Setpember 19th

I put in 17 miles today, 17 long and painful Vermont miles.  Whoever assembled Vermont had a sadistic streak but it was either walk 17 today in the sunshine or 15 tomorrow in the freezing rain. 

Wednesday 9/19


Today’s 10 miles seemed as rough as yesterday’s 17.  I was so tired by that time I saw a phantom shelter.  When my hiking partner, Mountain Goat, said it was only trees I got all indignant and told her it was right in front of us.  Oh boy.  We started out at 8:00 in a drizzle and ended up climbing over Stratton Mountain in pouring rain, 50 degree temperature and sustained winds of 50-60mph.  I tried to climb the fire tower at the summit but got one story from the top and had to turn around because it was swaying in the wind so badly.  I took a header on the way down, busted up my forearm and knee, and was stuck on my back trying to get up like the kid in CHRISTMAS STORY who falls in his massive snow suit and can't get up.  My head started to spiral at that point but good or bad mood you do the same thing, you take another step.  Arriving at the shelter was like visiting Mecca.  Please look at the pictures of Stratton pond in the link I put up.  It had 8 bunks, a platform for a couple, a huge loft and a picnic table that was inside out if the rain.   We changed, immodestly,  out of our wet clothes and I was actually giddy in my dry foresee pants, dry socks, 2 shirts and down jacket.  There were 5 of us in the shelter and we hung clotheslines to "dry" our clothes, ate dinner and I attempted to sleep.  I've slept about 8-9 hours since I left but im settling in.  I’m too physically exhausted to get manic.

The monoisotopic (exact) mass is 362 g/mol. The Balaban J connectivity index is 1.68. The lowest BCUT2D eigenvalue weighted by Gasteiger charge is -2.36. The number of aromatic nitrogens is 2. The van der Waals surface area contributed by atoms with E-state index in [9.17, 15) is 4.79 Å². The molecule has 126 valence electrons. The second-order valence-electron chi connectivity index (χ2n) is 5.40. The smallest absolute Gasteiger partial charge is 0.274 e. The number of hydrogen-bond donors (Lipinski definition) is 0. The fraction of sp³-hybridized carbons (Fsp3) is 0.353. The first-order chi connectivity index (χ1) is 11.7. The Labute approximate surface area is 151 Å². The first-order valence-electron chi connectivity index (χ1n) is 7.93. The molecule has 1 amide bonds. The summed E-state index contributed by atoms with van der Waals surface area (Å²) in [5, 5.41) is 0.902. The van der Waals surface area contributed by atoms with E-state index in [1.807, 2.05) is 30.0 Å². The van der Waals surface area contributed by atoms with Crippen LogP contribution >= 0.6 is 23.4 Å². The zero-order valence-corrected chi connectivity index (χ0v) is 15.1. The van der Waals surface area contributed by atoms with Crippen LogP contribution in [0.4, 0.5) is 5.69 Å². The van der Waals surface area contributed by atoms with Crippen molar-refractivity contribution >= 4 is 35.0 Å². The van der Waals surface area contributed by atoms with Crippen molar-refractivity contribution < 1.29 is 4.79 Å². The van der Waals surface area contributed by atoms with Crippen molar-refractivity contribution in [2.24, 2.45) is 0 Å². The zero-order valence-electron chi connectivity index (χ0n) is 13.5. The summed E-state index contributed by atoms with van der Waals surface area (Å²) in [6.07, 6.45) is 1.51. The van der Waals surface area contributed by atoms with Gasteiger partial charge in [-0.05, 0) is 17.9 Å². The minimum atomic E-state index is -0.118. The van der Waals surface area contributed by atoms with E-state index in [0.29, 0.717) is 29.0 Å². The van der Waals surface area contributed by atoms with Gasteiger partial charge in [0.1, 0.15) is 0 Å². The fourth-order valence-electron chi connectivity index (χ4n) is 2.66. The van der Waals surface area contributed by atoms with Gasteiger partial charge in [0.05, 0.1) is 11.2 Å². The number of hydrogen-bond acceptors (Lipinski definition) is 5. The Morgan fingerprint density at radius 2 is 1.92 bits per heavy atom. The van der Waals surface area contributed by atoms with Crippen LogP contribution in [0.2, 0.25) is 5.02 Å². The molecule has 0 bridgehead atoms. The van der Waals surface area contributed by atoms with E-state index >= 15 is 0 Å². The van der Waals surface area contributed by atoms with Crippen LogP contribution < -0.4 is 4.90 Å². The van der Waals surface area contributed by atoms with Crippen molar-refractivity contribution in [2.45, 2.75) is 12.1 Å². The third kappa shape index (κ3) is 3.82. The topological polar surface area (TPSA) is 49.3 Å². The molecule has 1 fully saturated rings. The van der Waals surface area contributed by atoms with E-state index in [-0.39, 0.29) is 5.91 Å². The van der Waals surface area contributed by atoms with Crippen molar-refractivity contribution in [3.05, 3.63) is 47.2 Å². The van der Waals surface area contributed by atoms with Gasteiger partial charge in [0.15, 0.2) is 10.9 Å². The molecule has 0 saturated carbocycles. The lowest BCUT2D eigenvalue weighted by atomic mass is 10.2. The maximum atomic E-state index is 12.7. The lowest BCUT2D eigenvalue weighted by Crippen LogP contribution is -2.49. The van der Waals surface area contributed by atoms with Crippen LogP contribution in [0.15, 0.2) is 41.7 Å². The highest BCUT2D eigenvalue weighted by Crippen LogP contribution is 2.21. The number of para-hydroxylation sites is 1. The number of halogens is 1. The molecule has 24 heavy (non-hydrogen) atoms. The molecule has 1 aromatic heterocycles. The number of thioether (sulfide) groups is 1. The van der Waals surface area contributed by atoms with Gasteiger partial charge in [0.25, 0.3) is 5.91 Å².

Thursday


I put on my wet clothes; wet f'ing boxers, wet shoes,  and headed out alone in the sunshine.  I had some time to think about things and I’m at a loss to describe what I've seen in the last 5 days.  Its all so huge and at the same time so tiny.  I've mentioned before that I've always needed to be overstimulated to feel anything.  Walking 1to 2 smiles per hour in the woods has forced me to slow my mind and body down.  I notice the scent of the ground in the morning, the scent and then site of the conifers as I climb, the similar sounds of trees shaking in the wind and rushing streams, and I sing to myself, particularly the song
Parabola by the band tool.  This is the chorus:

This body, this body holding me
Be my reminder here that I am not alone
This body, this body holding me
We are eternal, all this pain is an illusion.

I used to think the song was about two people but finally realized, for me at least, that the 'we' in the song is about putting my mind and body back together again.  Its happening with each footstep.  On a lighter note, I was singing "singing in the rain" to myself while getting poured upon.  I only knew the first verse and I think I may have altered it but it helped pass the time.


Here are just a few of the more practical things I've learned out here:


Eat the enemy! !  Weight is the enemy, food is weight, so eat up!!!


When sleeping on a bunk in a shelter, sleep with your head facing outside.  The mice and chipmunks climb up the back of the shelter.

Take care of your c'est!  Address bot spots and blisters asap.


Hang your food and your pack because the rodents will chew through them searching for food.


Learn how to tie proper knots BEFORE you leave.

That's enough for now.